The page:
Thus there are many reasons why the Biblical texts are particularly relevant for Mormonism regardless of their many problems. Important theological conclusions from my reflections above include: Scriptural texts are not inerrant, always scientifically or historically accurate, and at times are ethically problematic. Indeed, sometimes they are good examples of what not to do. Moreover, the Inspiration of Biblical Scripture (meaning that we can recognize God’s involvement at points in its history, composition, and preservation, and its ongoing interpretation in the life of the Church) can still be affirmed, although this is done so in a more qualified way. Additionally, Revelation cannot be equated specifically with the words of the Biblical texts. Indeed, Revelation may be found in many other places, including nature, culture, or personal experiences; but all of them necessarily require human interpretation which is subject to human weaknesses and limitations (see the Sandra Schneiders link for further details on what is Revelation). Further, Biblical Scripture is not necessarily materially normative for our religious praxis; rather, it provides an important component for our religious, spiritual, and theological reflection on important subjects as we (both individually and collectively) utilize the text in contemporary concrete situations along with other interpretive mechanisms (e.g., ethical analysis, concerns for the poor or the environment, etc.). Finally, by recognizing the limitations of Biblical Scripture (and Scripture more generally), we are encouraged to interact with God in many ways, not only through Scripture. It forces us to come face to face with the divine ourselves, in many ways placing the responsibility to do so in upon us.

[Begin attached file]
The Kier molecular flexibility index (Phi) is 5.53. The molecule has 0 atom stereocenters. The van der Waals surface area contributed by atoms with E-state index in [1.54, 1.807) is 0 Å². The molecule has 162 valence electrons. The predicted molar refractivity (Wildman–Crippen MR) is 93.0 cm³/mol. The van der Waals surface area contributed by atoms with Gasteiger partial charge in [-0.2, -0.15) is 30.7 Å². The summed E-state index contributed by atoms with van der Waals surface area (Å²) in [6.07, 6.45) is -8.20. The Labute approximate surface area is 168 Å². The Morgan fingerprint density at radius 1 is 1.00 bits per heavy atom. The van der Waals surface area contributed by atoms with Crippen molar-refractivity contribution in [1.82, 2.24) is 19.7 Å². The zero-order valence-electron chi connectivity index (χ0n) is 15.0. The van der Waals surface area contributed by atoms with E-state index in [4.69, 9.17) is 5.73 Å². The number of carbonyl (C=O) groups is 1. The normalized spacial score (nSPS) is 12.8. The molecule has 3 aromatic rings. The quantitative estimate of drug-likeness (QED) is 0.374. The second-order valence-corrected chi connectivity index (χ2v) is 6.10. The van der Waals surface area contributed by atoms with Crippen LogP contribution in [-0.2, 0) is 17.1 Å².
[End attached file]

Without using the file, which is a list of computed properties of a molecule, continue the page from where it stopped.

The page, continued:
*This post draws on a previous post I wrote concerning Scriptural hermeneutics based on the work of Sandra Schneiders: “The Bible and Feminism” in Freeing Theology: The Essentials of Theology in Feminist Perspective (ed. Catherine Mowry LaCugna; San Francisco: HarperSanFrancisco, 1993), 31-57.